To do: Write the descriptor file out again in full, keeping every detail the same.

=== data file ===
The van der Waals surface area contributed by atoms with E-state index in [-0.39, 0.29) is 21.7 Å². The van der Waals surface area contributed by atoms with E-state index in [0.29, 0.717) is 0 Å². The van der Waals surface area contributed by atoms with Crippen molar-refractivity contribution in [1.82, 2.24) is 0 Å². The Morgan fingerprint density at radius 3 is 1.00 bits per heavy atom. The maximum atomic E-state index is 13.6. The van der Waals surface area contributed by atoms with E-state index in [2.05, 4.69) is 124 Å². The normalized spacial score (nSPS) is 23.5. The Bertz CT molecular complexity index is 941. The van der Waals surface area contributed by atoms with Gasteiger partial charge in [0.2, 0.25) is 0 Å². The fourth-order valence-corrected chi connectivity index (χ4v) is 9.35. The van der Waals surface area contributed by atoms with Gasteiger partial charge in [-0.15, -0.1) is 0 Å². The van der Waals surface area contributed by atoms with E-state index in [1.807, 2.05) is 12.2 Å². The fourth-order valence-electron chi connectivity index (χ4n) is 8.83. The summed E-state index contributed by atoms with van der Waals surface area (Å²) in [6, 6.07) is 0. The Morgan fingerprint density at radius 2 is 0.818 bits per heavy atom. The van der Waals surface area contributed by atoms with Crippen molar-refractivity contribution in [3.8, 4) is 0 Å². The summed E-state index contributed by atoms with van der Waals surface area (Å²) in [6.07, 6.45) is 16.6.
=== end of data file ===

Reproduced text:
The van der Waals surface area contributed by atoms with E-state index in [-0.39, 0.29) is 21.7 Å². The van der Waals surface area contributed by atoms with E-state index in [0.29, 0.717) is 0 Å². The van der Waals surface area contributed by atoms with Crippen molar-refractivity contribution in [1.82, 2.24) is 0 Å². The Morgan fingerprint density at radius 3 is 1.00 bits per heavy atom. The maximum atomic E-state index is 13.6. The van der Waals surface area contributed by atoms with E-state index in [2.05, 4.69) is 124 Å². The normalized spacial score (nSPS) is 23.5. The Bertz CT molecular complexity index is 941. The van der Waals surface area contributed by atoms with Gasteiger partial charge in [0.2, 0.25) is 0 Å². The fourth-order valence-corrected chi connectivity index (χ4v) is 9.35. The van der Waals surface area contributed by atoms with Gasteiger partial charge in [-0.15, -0.1) is 0 Å². The van der Waals surface area contributed by atoms with E-state index in [1.807, 2.05) is 12.2 Å². The fourth-order valence-electron chi connectivity index (χ4n) is 8.83. The summed E-state index contributed by atoms with van der Waals surface area (Å²) in [6, 6.07) is 0. The Morgan fingerprint density at radius 2 is 0.818 bits per heavy atom. The van der Waals surface area contributed by atoms with Crippen molar-refractivity contribution in [3.8, 4) is 0 Å². The summed E-state index contributed by atoms with van der Waals surface area (Å²) in [6.07, 6.45) is 16.6.